Running a marathon is
often included on many bucket lists. But even if you’ve trained well, many
runners make race-day blunders that can make this ultimate test of strength and
endurance an awful experience.
“People often plan their pre-marathon training carefully, but then make some common mistakes on race day,” said Laura Gleason, physical therapist at Athletico Physical Therapy. “Following some simple advice can improve your chances of finishing strong with a big smile across your face.”
Athletico, a leading provider of physical and occupational therapy in the greater Chicago area, offers five race-day tips to avoid the marathon blues including:
- Stay the course – Forget donning a new pair of shoes, or trying a new carbohydrate bar the morning of the big race. Now is not the time to try anything new or you will likely regret it. Wear the shoes you’ve been training in, eat foods you’re used to eating and wear the clothes you know don’t chafe you on your longer runs.
- Eat and drink smart – Don’t be tempted to gulp a cup of coffee and forgo eating the morning of the race. While you may be too nervous to eat or think it will weigh you down, you need every bit of energy you can get. An hour or two before the race eat something high in carbohydrates and low in fat, such as a bagel and peanut butter. During the race, stay hydrated, but don’t drink too much or you can deplete your sodium stores. The best rule of thumb is to drink the same amount you’ve been drinking on your longer runs the week before the race.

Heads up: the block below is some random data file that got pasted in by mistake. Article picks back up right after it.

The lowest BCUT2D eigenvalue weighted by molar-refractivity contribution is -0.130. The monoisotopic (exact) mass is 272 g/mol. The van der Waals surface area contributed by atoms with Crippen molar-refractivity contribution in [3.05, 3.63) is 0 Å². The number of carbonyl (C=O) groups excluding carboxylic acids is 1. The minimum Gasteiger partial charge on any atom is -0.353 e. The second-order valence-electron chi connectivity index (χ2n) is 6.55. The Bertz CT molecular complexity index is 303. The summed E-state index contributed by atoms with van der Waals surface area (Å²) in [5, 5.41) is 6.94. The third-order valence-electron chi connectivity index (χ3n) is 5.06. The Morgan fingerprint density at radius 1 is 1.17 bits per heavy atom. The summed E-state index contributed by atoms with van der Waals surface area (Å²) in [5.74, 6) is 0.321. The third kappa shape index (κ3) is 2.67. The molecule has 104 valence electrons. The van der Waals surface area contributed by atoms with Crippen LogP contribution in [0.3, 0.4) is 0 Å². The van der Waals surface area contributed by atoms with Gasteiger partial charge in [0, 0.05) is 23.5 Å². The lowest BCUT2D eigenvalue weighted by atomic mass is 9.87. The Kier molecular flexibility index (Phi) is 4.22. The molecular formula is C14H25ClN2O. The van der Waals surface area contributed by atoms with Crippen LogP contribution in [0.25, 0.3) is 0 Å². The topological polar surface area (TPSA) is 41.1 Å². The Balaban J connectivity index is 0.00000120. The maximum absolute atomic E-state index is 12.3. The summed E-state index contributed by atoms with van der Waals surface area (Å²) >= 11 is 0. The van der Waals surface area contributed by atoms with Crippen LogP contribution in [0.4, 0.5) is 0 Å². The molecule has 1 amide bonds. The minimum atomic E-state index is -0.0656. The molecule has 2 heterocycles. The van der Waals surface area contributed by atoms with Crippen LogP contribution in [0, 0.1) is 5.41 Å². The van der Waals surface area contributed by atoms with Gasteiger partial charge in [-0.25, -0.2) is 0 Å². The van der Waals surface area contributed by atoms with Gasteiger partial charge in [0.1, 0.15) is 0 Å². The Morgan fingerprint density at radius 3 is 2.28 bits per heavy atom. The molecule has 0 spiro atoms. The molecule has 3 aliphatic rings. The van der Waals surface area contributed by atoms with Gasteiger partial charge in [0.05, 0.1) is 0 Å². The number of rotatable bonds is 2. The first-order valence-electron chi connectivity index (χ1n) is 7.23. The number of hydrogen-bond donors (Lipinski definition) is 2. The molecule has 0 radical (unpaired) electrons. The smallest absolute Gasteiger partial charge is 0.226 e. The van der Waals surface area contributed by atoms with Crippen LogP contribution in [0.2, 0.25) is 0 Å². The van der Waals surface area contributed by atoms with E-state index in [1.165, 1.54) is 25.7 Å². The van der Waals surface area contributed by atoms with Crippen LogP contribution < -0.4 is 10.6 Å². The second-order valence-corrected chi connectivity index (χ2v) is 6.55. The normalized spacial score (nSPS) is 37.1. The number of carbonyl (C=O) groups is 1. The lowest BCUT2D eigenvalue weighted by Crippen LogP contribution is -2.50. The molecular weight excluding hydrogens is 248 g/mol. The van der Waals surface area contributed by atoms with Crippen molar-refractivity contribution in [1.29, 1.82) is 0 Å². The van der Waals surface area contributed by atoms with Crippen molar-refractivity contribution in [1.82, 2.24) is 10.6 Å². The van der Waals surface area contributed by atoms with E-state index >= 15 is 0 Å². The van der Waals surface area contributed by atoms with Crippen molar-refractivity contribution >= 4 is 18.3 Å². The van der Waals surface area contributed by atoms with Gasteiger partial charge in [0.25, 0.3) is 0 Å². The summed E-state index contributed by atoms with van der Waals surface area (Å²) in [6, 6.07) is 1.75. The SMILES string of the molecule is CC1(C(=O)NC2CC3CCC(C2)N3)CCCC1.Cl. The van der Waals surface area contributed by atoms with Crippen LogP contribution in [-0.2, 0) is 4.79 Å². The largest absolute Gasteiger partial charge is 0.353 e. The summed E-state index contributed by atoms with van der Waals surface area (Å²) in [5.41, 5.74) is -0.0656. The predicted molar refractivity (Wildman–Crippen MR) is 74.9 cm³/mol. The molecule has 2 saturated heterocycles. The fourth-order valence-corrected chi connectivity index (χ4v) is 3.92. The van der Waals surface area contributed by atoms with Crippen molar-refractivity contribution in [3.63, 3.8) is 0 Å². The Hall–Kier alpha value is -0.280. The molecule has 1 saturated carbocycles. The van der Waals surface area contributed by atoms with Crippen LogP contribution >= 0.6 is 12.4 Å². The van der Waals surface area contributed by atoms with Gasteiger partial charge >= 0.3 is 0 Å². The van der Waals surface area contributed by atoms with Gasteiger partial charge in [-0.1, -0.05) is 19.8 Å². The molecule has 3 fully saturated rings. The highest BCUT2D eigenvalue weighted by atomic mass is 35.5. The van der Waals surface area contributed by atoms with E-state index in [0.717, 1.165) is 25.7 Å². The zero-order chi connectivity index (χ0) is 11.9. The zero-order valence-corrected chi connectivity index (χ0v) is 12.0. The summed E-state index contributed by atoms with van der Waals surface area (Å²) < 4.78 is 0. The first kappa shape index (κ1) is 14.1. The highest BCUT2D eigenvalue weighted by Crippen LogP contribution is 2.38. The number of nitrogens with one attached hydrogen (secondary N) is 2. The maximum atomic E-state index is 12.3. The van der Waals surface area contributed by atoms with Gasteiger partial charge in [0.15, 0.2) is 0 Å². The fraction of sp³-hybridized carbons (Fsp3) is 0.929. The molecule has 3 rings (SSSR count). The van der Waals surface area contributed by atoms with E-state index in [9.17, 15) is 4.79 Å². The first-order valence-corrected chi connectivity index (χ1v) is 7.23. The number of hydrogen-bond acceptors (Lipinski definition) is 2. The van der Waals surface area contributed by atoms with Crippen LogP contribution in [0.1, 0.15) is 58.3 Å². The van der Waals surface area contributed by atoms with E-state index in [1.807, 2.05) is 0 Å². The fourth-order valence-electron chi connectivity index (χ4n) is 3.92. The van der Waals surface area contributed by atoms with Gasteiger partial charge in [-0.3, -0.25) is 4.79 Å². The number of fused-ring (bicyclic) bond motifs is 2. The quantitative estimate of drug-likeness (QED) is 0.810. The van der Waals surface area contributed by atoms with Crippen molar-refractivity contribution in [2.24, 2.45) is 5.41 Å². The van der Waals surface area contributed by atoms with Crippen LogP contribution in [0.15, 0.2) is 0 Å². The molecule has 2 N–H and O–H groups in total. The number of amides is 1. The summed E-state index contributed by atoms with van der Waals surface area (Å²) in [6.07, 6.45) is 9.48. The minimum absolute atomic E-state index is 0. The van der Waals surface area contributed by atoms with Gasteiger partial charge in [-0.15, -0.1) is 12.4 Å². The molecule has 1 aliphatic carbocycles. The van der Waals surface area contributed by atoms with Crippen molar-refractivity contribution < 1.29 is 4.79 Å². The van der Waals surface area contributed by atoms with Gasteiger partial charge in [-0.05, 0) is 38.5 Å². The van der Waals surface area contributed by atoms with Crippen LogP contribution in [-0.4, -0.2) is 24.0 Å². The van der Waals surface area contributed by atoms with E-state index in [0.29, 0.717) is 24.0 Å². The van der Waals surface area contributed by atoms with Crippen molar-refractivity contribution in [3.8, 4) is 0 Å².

- Weather watch – Dress properly for changing weather conditions by wearing clothes that can easily be removed or added to. When it’s hot, try cooling a towel in the freezer the night before and keeping it on your neck at the start of the race. For rain, keep dry as much as possible by using a poncho, that you can easily be disposed of, and have loved ones on the sidelines with dry clothing items such as socks to change into half-way through the race.
- Warm up and cool down– Take about 15 minutes waiting for the race to start to do a dynamic warm-up: jog a little, do some high knees and butt kicks, and some light stretching, especially of your quads, hamstrings and calves. When you finish the race, don’t just collapse in a heap as you’ll be tempted to do, but keep moving and do some easy stretches.
- Don’t bolt – You’ll likely be raring to go and tempted to charge out of the gate, but don’t do it! Pace yourself, or you’ll use up your energy and run out of gas long before the finish line.
- Get a massage afterwards – Not only is a massage a great reward for a job well done, but it can decrease the natural post-race soreness and swelling, as well as promote healing.
Hopefully you won’t limp away from the marathon injured, sore and swearing that you’ll never do it again. But if you are in still in pain several days after the race, you might have sustained an injury. The good news is you can get a free 30-minute injury screening at Athletico, which includes an assessment of your condition, suggestions on how to care for it, and a plan for next steps such as stretching, exercise and ways to prevent the injury or pain from happening again. Visit www.athletico.com to learn more about how physical therapy can help alleviate pain and improve your life. Physical therapists also can give you some great tips so that you’re even more prepared for your next marathon.